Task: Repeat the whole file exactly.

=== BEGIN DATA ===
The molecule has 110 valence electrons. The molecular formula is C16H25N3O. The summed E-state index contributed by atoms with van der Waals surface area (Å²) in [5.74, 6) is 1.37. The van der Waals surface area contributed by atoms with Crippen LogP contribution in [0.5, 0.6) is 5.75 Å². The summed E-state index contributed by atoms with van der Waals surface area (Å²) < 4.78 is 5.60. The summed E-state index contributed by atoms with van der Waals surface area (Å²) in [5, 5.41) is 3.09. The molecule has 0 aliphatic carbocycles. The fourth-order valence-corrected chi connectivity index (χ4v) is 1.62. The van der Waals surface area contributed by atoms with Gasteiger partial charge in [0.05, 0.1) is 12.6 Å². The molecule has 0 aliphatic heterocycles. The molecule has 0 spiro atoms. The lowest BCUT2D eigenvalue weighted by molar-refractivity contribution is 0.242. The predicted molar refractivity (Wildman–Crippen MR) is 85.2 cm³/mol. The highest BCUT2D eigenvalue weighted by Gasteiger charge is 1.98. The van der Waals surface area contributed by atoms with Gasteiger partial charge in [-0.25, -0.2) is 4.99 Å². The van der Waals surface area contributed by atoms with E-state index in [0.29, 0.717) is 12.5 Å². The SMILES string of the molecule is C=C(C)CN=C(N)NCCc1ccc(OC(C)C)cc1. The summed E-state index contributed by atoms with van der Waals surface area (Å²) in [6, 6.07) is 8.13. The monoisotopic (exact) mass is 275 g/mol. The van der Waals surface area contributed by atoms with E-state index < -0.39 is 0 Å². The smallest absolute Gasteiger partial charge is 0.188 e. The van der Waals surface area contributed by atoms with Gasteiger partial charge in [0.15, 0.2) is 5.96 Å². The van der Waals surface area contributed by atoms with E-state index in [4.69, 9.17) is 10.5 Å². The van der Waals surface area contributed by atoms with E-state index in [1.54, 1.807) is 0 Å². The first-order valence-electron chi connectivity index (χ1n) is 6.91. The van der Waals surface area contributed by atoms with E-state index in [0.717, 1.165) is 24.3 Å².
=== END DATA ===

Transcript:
The molecule has 110 valence electrons. The molecular formula is C16H25N3O. The summed E-state index contributed by atoms with van der Waals surface area (Å²) in [5.74, 6) is 1.37. The van der Waals surface area contributed by atoms with Crippen LogP contribution in [0.5, 0.6) is 5.75 Å². The summed E-state index contributed by atoms with van der Waals surface area (Å²) < 4.78 is 5.60. The summed E-state index contributed by atoms with van der Waals surface area (Å²) in [5, 5.41) is 3.09. The molecule has 0 aliphatic carbocycles. The fourth-order valence-corrected chi connectivity index (χ4v) is 1.62. The van der Waals surface area contributed by atoms with Gasteiger partial charge in [0.05, 0.1) is 12.6 Å². The molecule has 0 aliphatic heterocycles. The molecule has 0 spiro atoms. The lowest BCUT2D eigenvalue weighted by molar-refractivity contribution is 0.242. The predicted molar refractivity (Wildman–Crippen MR) is 85.2 cm³/mol. The highest BCUT2D eigenvalue weighted by Gasteiger charge is 1.98. The van der Waals surface area contributed by atoms with Gasteiger partial charge in [-0.25, -0.2) is 4.99 Å². The van der Waals surface area contributed by atoms with E-state index in [0.29, 0.717) is 12.5 Å². The SMILES string of the molecule is C=C(C)CN=C(N)NCCc1ccc(OC(C)C)cc1. The summed E-state index contributed by atoms with van der Waals surface area (Å²) in [6, 6.07) is 8.13. The monoisotopic (exact) mass is 275 g/mol. The van der Waals surface area contributed by atoms with E-state index < -0.39 is 0 Å². The smallest absolute Gasteiger partial charge is 0.188 e. The van der Waals surface area contributed by atoms with Gasteiger partial charge in [0.15, 0.2) is 5.96 Å². The van der Waals surface area contributed by atoms with E-state index in [4.69, 9.17) is 10.5 Å². The van der Waals surface area contributed by atoms with E-state index in [1.54, 1.807) is 0 Å². The first-order valence-electron chi connectivity index (χ1n) is 6.91. The van der Waals surface area contributed by atoms with E-state index in [0.717, 1.165) is 24.3 Å².